Adverse Selection

Published: | Updated: March 27, 2018

Definition - What does Adverse Selection mean?

Adverse selection, in the context of insurance, occurs when an insurance company accepts only applicants who they believe will incur a low probability of loss. Consequently, there is adverse selection when buyers become more eager to purchase an insurance policy in the belief that they highly need to make a claim.

Adverse selection is also known as anti-selection.

Insuranceopedia explains Adverse Selection

Adverse selection has a negative effect in the insurance business because the parties to the contract tend not to gain equal benefits. To resolve this issue, insurance companies offer premiums proportional to the risk based on the person’s condition. For example, a person who smokes will have higher health and life insurance premiums than a non-smoker. Similarly, a person who has been convicted guilty of DUI would have to pay higher premiums than a person without a record of drunk driving.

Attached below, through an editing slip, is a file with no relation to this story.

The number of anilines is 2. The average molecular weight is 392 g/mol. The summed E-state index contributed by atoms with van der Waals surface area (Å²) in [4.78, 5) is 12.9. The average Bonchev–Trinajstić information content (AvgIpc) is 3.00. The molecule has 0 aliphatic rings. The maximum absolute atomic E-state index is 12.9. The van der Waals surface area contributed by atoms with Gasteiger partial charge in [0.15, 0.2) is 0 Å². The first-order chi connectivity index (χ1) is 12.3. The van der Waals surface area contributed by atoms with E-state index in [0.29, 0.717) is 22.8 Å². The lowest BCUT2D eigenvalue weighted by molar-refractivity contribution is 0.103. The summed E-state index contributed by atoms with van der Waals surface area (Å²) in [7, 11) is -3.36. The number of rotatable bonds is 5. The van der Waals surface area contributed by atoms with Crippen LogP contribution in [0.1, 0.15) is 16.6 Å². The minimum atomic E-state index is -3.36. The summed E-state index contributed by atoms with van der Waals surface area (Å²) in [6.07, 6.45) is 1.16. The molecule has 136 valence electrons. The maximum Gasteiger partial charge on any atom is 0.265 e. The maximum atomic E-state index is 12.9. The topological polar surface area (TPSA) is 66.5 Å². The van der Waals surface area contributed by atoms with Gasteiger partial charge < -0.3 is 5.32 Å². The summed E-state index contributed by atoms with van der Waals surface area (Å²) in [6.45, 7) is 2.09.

How Well Do You Know Your Life Insurance?

The more you know about life insurance, the better prepared you are to find the best coverage for you.

Whether you're just starting to look into life insurance coverage or you've carried a policy for years, there's always something to learn.

Share this:

Connect with us

Email Newsletter

Join thousands receiving the latest content and insights on the insurance industry.